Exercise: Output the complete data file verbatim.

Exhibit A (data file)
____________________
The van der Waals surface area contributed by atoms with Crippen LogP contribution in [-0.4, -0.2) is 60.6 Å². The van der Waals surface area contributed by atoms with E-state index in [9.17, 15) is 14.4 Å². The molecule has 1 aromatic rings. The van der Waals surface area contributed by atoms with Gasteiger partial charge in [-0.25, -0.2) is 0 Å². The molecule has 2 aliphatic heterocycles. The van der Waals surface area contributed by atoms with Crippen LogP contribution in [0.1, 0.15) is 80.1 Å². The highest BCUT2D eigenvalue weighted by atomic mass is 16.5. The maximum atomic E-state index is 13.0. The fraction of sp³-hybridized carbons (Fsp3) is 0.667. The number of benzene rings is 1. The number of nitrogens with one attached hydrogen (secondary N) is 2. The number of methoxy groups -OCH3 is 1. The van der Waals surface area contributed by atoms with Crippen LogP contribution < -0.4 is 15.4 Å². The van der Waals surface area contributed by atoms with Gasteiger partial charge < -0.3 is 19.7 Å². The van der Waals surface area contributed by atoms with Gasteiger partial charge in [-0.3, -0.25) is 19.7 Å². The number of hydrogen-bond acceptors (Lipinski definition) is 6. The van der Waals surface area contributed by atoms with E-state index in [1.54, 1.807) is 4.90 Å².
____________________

The van der Waals surface area contributed by atoms with Crippen LogP contribution in [-0.4, -0.2) is 60.6 Å². The van der Waals surface area contributed by atoms with E-state index in [9.17, 15) is 14.4 Å². The molecule has 1 aromatic rings. The van der Waals surface area contributed by atoms with Gasteiger partial charge in [-0.25, -0.2) is 0 Å². The molecule has 2 aliphatic heterocycles. The van der Waals surface area contributed by atoms with Crippen LogP contribution in [0.1, 0.15) is 80.1 Å². The highest BCUT2D eigenvalue weighted by atomic mass is 16.5. The maximum atomic E-state index is 13.0. The fraction of sp³-hybridized carbons (Fsp3) is 0.667. The number of benzene rings is 1. The number of nitrogens with one attached hydrogen (secondary N) is 2. The number of methoxy groups -OCH3 is 1. The van der Waals surface area contributed by atoms with Crippen LogP contribution < -0.4 is 15.4 Å². The van der Waals surface area contributed by atoms with Gasteiger partial charge < -0.3 is 19.7 Å². The van der Waals surface area contributed by atoms with Gasteiger partial charge in [-0.3, -0.25) is 19.7 Å². The number of hydrogen-bond acceptors (Lipinski definition) is 6. The van der Waals surface area contributed by atoms with E-state index in [1.54, 1.807) is 4.90 Å².